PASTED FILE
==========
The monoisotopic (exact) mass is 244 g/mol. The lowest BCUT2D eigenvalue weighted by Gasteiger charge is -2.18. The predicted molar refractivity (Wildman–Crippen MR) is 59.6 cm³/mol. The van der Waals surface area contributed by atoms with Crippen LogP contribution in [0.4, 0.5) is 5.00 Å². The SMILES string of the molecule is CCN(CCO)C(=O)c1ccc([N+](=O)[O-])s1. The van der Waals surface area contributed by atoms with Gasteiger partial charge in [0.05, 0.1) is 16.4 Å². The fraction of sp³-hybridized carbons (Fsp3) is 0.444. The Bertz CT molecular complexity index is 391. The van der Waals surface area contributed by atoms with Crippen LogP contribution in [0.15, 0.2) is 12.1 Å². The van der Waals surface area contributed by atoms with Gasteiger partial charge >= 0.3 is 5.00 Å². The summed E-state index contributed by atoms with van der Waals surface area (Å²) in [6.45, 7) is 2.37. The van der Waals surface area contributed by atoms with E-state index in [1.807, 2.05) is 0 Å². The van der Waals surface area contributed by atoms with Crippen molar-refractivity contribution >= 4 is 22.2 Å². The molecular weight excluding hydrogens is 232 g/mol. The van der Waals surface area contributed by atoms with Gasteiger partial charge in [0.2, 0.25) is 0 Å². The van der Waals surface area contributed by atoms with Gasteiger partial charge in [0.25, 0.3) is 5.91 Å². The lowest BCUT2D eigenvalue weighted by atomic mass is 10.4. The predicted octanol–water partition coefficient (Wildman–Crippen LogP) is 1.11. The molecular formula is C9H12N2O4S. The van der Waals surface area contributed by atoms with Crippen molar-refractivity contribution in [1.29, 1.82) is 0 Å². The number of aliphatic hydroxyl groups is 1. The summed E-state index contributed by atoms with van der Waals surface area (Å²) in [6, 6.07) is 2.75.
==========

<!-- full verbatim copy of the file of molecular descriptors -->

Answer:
The monoisotopic (exact) mass is 244 g/mol. The lowest BCUT2D eigenvalue weighted by Gasteiger charge is -2.18. The predicted molar refractivity (Wildman–Crippen MR) is 59.6 cm³/mol. The van der Waals surface area contributed by atoms with Crippen LogP contribution in [0.4, 0.5) is 5.00 Å². The SMILES string of the molecule is CCN(CCO)C(=O)c1ccc([N+](=O)[O-])s1. The van der Waals surface area contributed by atoms with Gasteiger partial charge in [0.05, 0.1) is 16.4 Å². The fraction of sp³-hybridized carbons (Fsp3) is 0.444. The Bertz CT molecular complexity index is 391. The van der Waals surface area contributed by atoms with Crippen LogP contribution in [0.15, 0.2) is 12.1 Å². The van der Waals surface area contributed by atoms with Gasteiger partial charge >= 0.3 is 5.00 Å². The summed E-state index contributed by atoms with van der Waals surface area (Å²) in [6.45, 7) is 2.37. The van der Waals surface area contributed by atoms with E-state index in [1.807, 2.05) is 0 Å². The van der Waals surface area contributed by atoms with Crippen molar-refractivity contribution >= 4 is 22.2 Å². The molecular weight excluding hydrogens is 232 g/mol. The van der Waals surface area contributed by atoms with Gasteiger partial charge in [0.2, 0.25) is 0 Å². The van der Waals surface area contributed by atoms with Gasteiger partial charge in [0.25, 0.3) is 5.91 Å². The lowest BCUT2D eigenvalue weighted by atomic mass is 10.4. The predicted octanol–water partition coefficient (Wildman–Crippen LogP) is 1.11. The molecular formula is C9H12N2O4S. The van der Waals surface area contributed by atoms with Crippen molar-refractivity contribution in [1.29, 1.82) is 0 Å². The number of aliphatic hydroxyl groups is 1. The summed E-state index contributed by atoms with van der Waals surface area (Å²) in [6, 6.07) is 2.75.